As the healthcare community increasingly prioritizes diversity, medical simulation training has been slow to catch up. Training models often lack representation in terms of diverse skin tones, ages, and body types. It’s time we tackle this issue and discover ways to create more inclusive and effective medical simulations.

How is Diversity Lacking in Simulation Training?
When reviewing product offerings from major simulation technology suppliers for skin tone, age, and sex, researchers found that most full- or half-body patient simulators are young, light-skinned, and have “ideal” anatomy (think muscular, full head of hair, no obvious physical abnormalities). When darker-skinned options are available, they’re often lower in quality and tend to depict trauma, wounding, or explicit content.

The review also found limited diversity in online demonstrations of procedures using standardized or actual patients. With few exceptions, both standardized and actual patients portrayed were ideally proportioned, well-muscled, white males.

This lack of diversity can lead to unconscious biases or assumptions about certain groups, such as women, minorities, or people with disabilities. Traditionally, simulations have favored white, cisgendered, heteronormative patterns. While many health professionals lack the empathy and cultural responsiveness necessary when engaging with diverse patient populations, how can simulation (UME through CME) support the shift?

Diversity Begins in Simulation Design
Incorporating diversity, equity, and inclusion (DEI) in medical simulation programs requires a multi-faceted approach. In a study about embedding DEI into simulation programs, researchers suggested guidelines that include using diverse names, accents, and appearances and avoiding stereotyping and tokenism.

Additionally, teaming up with content experts and the target population from the beginning is key to creating authentic and inclusive simulations. Experts could be individuals from the community or representatives from organizations that serve that community.

We should conduct needs assessments and develop measurable objectives to address knowledge gaps. These objectives could include tackling social determinants of health, mistrust in medicine, LGBTQIA, and race and ethnicity-related issues.

Creating an evaluation plan that includes diversity-related components is also crucial. Actively seeking feedback from participants with lived experiences and learners from the relevant community is essential.

How to Incorporate DEI in Simulation Programs?
Common methods in simulation-based medical education include high-fidelity mannequins, virtual reality, standardized patients, task trainers, and computer-based simulations.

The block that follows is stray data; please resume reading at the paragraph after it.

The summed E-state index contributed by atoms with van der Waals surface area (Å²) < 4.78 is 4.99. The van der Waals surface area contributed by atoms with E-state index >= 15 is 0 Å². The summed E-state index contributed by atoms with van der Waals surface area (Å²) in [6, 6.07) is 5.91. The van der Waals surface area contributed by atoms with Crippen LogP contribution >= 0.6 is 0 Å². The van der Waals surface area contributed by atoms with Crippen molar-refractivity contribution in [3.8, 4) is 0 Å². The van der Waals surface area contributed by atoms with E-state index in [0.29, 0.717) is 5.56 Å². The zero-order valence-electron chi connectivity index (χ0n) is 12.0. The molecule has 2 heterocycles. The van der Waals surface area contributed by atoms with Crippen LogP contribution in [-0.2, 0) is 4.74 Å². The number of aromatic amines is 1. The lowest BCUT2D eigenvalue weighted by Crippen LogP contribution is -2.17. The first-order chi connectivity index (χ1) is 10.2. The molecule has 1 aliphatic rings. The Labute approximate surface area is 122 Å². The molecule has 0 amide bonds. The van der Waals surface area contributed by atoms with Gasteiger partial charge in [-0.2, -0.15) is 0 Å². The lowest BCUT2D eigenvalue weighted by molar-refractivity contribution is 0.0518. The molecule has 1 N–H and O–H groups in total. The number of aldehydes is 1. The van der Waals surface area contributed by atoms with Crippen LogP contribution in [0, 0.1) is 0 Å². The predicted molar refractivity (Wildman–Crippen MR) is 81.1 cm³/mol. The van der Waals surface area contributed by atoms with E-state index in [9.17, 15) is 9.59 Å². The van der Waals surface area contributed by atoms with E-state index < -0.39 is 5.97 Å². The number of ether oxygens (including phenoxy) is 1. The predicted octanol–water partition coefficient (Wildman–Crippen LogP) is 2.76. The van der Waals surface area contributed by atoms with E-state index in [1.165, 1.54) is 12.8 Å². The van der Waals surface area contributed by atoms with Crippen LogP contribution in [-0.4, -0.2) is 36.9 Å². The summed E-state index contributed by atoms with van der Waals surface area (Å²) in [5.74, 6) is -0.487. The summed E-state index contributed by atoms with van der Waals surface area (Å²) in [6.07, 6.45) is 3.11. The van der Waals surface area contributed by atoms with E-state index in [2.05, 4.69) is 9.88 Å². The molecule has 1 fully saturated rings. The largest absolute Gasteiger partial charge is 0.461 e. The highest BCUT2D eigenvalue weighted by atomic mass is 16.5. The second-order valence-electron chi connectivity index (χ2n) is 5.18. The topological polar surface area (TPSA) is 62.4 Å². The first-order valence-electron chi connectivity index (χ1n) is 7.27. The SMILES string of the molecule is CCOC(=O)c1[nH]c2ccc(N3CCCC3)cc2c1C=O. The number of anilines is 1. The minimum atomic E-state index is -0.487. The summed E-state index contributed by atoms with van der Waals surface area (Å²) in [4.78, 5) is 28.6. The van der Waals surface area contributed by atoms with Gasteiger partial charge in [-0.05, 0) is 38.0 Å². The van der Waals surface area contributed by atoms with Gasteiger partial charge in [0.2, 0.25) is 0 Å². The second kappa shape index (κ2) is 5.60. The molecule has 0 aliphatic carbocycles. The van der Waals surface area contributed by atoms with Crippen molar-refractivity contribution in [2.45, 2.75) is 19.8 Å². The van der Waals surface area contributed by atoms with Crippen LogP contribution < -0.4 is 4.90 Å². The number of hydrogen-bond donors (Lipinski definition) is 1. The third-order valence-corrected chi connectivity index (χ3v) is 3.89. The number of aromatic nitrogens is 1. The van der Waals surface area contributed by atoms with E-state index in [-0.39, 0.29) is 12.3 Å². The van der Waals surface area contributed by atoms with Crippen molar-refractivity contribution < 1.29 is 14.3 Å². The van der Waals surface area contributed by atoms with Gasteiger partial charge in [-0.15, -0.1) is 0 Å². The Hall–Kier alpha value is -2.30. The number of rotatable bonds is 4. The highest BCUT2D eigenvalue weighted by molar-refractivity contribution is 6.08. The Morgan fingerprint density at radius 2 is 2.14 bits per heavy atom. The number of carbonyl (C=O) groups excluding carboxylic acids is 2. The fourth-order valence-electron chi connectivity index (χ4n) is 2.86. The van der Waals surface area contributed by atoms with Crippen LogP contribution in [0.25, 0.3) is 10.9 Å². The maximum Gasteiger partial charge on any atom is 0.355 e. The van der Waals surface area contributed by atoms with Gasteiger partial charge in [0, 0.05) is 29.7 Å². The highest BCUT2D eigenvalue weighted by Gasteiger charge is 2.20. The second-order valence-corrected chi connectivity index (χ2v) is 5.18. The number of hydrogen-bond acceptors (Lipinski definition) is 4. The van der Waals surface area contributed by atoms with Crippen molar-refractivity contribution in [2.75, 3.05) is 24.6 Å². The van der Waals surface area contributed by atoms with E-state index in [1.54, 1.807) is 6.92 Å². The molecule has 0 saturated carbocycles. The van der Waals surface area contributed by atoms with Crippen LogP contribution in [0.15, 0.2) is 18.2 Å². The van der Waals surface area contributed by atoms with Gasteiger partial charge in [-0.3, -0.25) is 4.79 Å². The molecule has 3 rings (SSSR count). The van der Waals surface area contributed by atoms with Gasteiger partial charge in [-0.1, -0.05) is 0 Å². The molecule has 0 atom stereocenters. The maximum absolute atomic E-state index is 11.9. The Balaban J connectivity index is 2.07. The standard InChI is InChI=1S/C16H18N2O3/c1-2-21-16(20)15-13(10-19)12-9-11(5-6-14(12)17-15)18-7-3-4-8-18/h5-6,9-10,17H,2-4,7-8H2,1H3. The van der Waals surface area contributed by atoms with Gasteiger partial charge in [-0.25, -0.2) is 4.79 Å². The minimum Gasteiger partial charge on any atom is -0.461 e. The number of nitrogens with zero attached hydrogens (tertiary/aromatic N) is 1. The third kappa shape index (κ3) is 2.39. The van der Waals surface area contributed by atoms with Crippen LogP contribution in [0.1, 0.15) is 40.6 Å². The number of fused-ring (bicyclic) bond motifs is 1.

Compared to other approaches, simulated or standardized patients (SPs) can create realistic scenarios emphasizing various populations’ distinct needs and experiences. SPs are trained actors who portray patients with specific conditions or symptoms and can provide immediate feedback, allowing learners to improve their cultural competency skills while their memory is fresh.

For example, in a study on the use of simulations as a teaching method for health equity among emergency medicine residents, one scenario centered on affirming care, involving a young transgender patient with vaginal bleeding. The patient needs a pelvic exam but feels anxious and uneasy. The learner must use appropriate pronouns, use appropriate language when discussing organs, approach any physical exam sensitively, communicate respectfully, empathetically, professionally, and display no obvious bias.

By participating in this scenario, learners have a psychologically safe space to practice communication skills, develop empathy, and better understand the unique challenges transgender patients face. Moreover, the debriefing or feedback discussions can tackle implicit bias and demonstrate how the learner’s perceptions and stereotypes can impact their approach to patients.

Experiential learning incorporating Standardized Patients allows participants to see real-time results, which is highly motivating and encouraging while providing the opportunity for deep reflection. Simclusive offers an authentic digital simulation experience with the ease and flexibility of 1:1 self-scheduled visit at convenient times (mornings, evenings, and weekends). A person of lived experience portrays each session, followed up with a scorecard and verbal feedback with guided self-reflection to maximize behavior change. If you want to explore how to add this to your curriculum, click here to learn more.